It's not quite "American Idol," but the BP live video feed of the Deepwater Horizon gusher has fueled plenty of political drama and drawn millions of viewers eager to witness the distressing plume of free-flowing oil spilling into the Gulf of Mexico.
Now the plot thickens as BP aims to move forward with a high-stakes "top-kill" procedure where the company will attempt a first: plugging a violent leak in waters a mile deep, using a mixture of mud, viscous fluids, and even golf balls. Watch the BP live video feed here.
BP first announced it would shut down the video feed during the procedure, but pressure from a White House that has vowed transparency ensured that the American public will get to view the effects of the procedure on the flow of oil.
"Our push is for BP to be transparent, and what you're seeing today in terms of the top kill operation is in part a response to our directive," Interior Secretary Ken Salazar told the House Natural Resources Committee.
The struggle over the feed ties into challenges from Congress into BP's estimate of the flow. Rep. Edward Markey told the House Natural Resources Committee Wednesday that BP's high-end estimate of the leak was 14,000 barrels a day on April 28, the day the company insisted it believed the leak was only 1,000 barrels per day. The company faces penalties of up to $3,000 per barrel of oil spilled.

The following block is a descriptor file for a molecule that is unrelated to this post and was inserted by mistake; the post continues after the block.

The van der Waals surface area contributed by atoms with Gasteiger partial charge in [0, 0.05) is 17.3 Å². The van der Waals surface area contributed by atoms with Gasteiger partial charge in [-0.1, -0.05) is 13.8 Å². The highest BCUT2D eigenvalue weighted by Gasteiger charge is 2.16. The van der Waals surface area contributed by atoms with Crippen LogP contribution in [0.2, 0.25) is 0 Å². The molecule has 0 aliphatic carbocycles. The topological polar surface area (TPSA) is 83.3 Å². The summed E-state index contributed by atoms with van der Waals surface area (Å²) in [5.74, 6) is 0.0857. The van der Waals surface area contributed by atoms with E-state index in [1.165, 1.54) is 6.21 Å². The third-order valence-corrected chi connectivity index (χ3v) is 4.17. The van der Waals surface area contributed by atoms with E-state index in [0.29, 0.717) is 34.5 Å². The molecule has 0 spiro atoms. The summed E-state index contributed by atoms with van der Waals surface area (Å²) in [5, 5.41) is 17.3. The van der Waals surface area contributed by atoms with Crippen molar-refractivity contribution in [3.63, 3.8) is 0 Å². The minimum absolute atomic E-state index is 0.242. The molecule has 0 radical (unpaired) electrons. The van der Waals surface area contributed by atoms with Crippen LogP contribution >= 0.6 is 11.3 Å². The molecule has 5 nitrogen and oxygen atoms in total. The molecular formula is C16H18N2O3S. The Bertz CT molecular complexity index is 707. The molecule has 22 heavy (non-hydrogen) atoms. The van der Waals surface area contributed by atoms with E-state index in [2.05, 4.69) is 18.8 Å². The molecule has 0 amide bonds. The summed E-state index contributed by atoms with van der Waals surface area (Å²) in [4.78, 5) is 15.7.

On its website, BP warns viewers not to read too much into changes in flow from the pipe as the top-kill is attempted. "Throughout the extended top kill procedure – which may take up to two days to complete – very significant changes in the appearance of the flows at the seabed may be expected," the statement says. "These will not provide a reliable indicator of the overall progress, or success or failure, of the top kill operation as a whole."
Analysts say the top-kill procedure has a 50-50 chance of succeeding (BP puts its chances at 60 to 70 percent) but officials are also weighing major risks. There is a possibility that the top-kill could backfire, breaking the flow of oil wide open from where it's currently restricted as it moves through a the crumpled "riser" pipe left lying on the Gulf floor after the Deepwater Horizon rig exploded and sank on April 22.